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Wednesday, Aug 27, 2014
Northwest News

Buchanan Middle teaching bicycle safety


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Bearss Avenue is busy, especially during rush hour — which is when the students at Buchanan Middle School are trying to make it to class. Every day, at least 20 children ride their bikes to Buchanan, so the school is working with Hillsborough County to make sure the kids make it safely.

On May 7, Buchanan, located at 1001 W. Bearss Ave., will host Bike to School Day to celebrate the end of a series of sessions where the students learned all about bike safety. Physical Education teacher Emily Malcolm helped coordinate the program that included three days of bicycle safety training. The lessons will conclude on May 1 after a delay due to weather-related issues.

Malcolm said the lessons are treated as a “pre-driving” type of course, teaching the kids to ride bikes, which involves similar issues to driving a car.

“Riding a bike is just like driving a car,” Malcolm said. “The kids learn to be responsible. They have to drive cars like they ride their bikes. We teach how to signal, to let the drivers around them know what they are doing. They learn bike skills like how to stop, turn, and other skills.”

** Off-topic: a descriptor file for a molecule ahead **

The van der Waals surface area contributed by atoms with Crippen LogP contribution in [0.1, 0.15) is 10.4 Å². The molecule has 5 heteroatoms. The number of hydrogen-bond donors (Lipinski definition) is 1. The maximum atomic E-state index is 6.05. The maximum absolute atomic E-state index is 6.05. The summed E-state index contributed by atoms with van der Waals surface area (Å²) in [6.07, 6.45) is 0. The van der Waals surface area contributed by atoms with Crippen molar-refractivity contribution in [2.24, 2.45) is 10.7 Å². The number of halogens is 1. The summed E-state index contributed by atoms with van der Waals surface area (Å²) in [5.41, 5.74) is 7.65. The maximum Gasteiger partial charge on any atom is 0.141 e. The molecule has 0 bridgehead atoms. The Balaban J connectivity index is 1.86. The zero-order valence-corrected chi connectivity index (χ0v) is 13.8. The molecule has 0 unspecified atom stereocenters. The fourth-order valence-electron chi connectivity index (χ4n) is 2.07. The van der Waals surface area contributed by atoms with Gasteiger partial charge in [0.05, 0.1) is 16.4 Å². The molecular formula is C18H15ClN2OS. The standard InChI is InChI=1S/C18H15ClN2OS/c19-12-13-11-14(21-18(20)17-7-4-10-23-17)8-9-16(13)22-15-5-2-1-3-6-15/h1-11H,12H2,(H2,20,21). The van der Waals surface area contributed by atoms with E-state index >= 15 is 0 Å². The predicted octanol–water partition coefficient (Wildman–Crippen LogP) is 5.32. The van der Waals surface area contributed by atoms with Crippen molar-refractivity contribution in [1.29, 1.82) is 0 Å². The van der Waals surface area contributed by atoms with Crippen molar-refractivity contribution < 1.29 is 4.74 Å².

They are also learning how to take care of their bikes for safety purposes, including how to decide if their bikes are the right size.

Malcolm said one of the keys to the program is to make it fun. They play games where they can use the lessons they have been learning during the course.

On Bike to School Day, there will be messages on the school’s televised morning announcements showing safety videos with bike safety messages. Some are funny, but others are serious.

Flyers are also being sent home to parents who drop their kids off at school in the morning that include safety information about riding a bike to school. Also, on the corner of Bearss Avenue and North Boulevard, McDonald’s coupons will be awarded to kids who properly walk or ride in the crosswalks.

“We just want it to be safe,” Malcolm said. “The kids are having fun learning about bicycle safety and we don’t want to see anything bad happen. It gets busy out there.”

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